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Guest Blog from Ranger Rick, Kings Canyon National Park

Categories: Adventure, Family, Hiking, Mindfulness, Relationships, Travel - Tags: , ,


                                           One of the Rae Lakes in the Eastern Sierra

Rick Sanger has been a dedicated ranger in Kings Canyon National Park with the National Park Service for almost twenty summers.  As our neighbor Jim Van Verth’s college roommate years ago at University of California at Santa Cruz, in the off season “Ranger Rick” occasionally comes to visit Jim Van Verth in Aptos, where we met him last year.  It was Ranger Rick who, after meeting our llamas, inspired us to plan this year’s summer High Sierra llama trek into the Rae Lakes in Kings Canyon National Park.  So, on August 1,  after driving truck and trailer the day before across the Sierras to Lone Pine from our “Twin Brooks Timber Llamas Ranch” in Auberry, CA, Jim and I will load up Miwok, Zuni, Sequoia and Jambo’s packs as well as little packs on our poodles Beau and Tashi, and head up out of the Onion Valley trailhead over 12,000 ft Kearsarge Pass, giving access to the spectacular scenery of the Rae Lakes , where we’ll spend a week camping, hiking, fishing and refueling our souls with Sierra energy.

Serendipitously, just yesterday, Jim Van Verth sent me this update from Ranger Rick about a 72 year old Sierra hiker which I invite you to enjoy.  I loved it because my Jim Wheeler at 75 has been backpacking in the Sierras since he was 12 when his dad made him a backpack out of plywood and canvas!  That same dad, Doc Wheeler, invited me on my first backpacking trip 32 years ago and introduced me to his son Jim.  The rest is all in Pulling Up Stakes: Stepping Into Freedom.  And I just celebrated my 72nd birthday–so let’s hear it for “Hiking Endless Summers”!

“Hello All!!!  I’ve started my summer season this year, Suzanne and I are stationed at Charlotte lake, a change from the past 3 years.  It is pictured above.  Sorry I don’t have stunning images to send, but I do wish to offer up this story from a hike last week.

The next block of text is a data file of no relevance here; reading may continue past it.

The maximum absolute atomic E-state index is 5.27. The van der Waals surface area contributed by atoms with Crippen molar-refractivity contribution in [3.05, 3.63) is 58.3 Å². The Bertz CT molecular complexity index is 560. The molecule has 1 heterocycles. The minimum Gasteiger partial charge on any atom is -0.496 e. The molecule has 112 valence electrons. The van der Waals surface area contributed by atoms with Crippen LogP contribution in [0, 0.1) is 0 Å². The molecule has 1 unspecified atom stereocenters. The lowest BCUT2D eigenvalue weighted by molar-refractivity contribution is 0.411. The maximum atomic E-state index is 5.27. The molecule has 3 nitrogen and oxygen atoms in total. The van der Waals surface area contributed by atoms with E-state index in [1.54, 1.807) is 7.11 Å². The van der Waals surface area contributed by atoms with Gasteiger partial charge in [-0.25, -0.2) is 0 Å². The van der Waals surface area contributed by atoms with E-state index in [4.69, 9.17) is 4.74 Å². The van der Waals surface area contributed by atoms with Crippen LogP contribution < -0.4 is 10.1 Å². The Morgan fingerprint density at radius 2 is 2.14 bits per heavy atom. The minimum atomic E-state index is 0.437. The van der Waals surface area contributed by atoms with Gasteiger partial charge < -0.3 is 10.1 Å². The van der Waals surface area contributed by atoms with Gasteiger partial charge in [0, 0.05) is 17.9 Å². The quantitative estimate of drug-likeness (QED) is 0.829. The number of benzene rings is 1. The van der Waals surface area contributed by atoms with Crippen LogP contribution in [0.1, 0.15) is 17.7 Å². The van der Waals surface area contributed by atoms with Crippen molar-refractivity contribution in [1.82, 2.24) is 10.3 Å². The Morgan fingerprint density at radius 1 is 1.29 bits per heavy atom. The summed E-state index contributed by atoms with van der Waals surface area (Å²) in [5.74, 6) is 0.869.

On my way up Glen Pass I noticed an older man descending from above me very slowly, being especially careful each time he weighted his left leg.  When we finally were close enough, I asked him if he was OK.  “Oh, I’ll be fine,” he said in a gentle southern accent.  “I’m 72 years old, I’ve been hiking in the Sierras for 60 years, and I think this is just Mother Nature’s way of telling me I should start to slow down.”  We introduced ourselves, Paul Kirk was his name and he thought my name sounded familiar but we weren’t able to place where or why.  He then explained in the most eloquent diction how beautiful the sierras are, and how what he valued most in himself he felt had come from his ventures into these mountains.  “whatever my wife finds attractive in me, I am sure it has come from these mountains.”  He said, “I encourage many of my associates to come and hike here, but I warn them that the person who leaves these mountains will not be the same as that who entered, but will be the better for it.”  

            I really wished I had a recording of his speech, it was so articulate and impassioned.  He then related a story of a book he had purchased when he was 7 years old, a book filled with symbols and figures that he knew nothing about, but he was keen on mathematics and purchased the book for 50 cents along with its book cover “It was 1947, and covers of that sort were quite in vogue at the time.”   He was as curious about the cover as the figures in the book – it depicted a most striking mountain scene, the likes of which he had never seen or imagined growing up in the south.  He asked his mother about the picture, “what mountains are these?  What can you tell me about them?” His mother took a long look at the picture, but confessed she was unable to tell him anything about the picture.  She did offer though, that it could be a painting, and that the artist was perhaps trying to portray the most beautiful mountain scene he could conjure, one with the most perfect proportions – the way mountains should look. 

It was years later, that he began hiking in the sierras.  And it was in Evolution Valley, stepping out of the forest to view McClure Meadow that he stopped in his tracks, instantly recognizing the view in front of him as the very same as on the book cover from many years ago!  “I was with my brother, with whom I’ve hiked throughout my life. But now he has suffered several heart attacks, and I am sorry to say is not doing well.”

            “That” I said, “is where I know you from!  I met you and your brother 10 years ago on the San Joaquin with your wives.  You had a 50 year old picture of the two of you skinny dipping there, appropriately blurred in photoshop of course, and you had returned to the area to find the exact place where the picture had been taken!”

“Yes,” He said, “you are correct. That was me.”

 

One Response to Guest Blog from Ranger Rick, Kings Canyon National Park

  1. Reply Dale Matson says:

    Rick,
    Good seeing you at Charlotte Lake Yesterday. Got home to Fresno about 5:30pm today.
    I forgot to tell you that you are in my book too with a photograph at Guitar Lake where you were Camp Host.. “Seeking The Lost: Stories of Search And Rescue.”
    Have a great summer.

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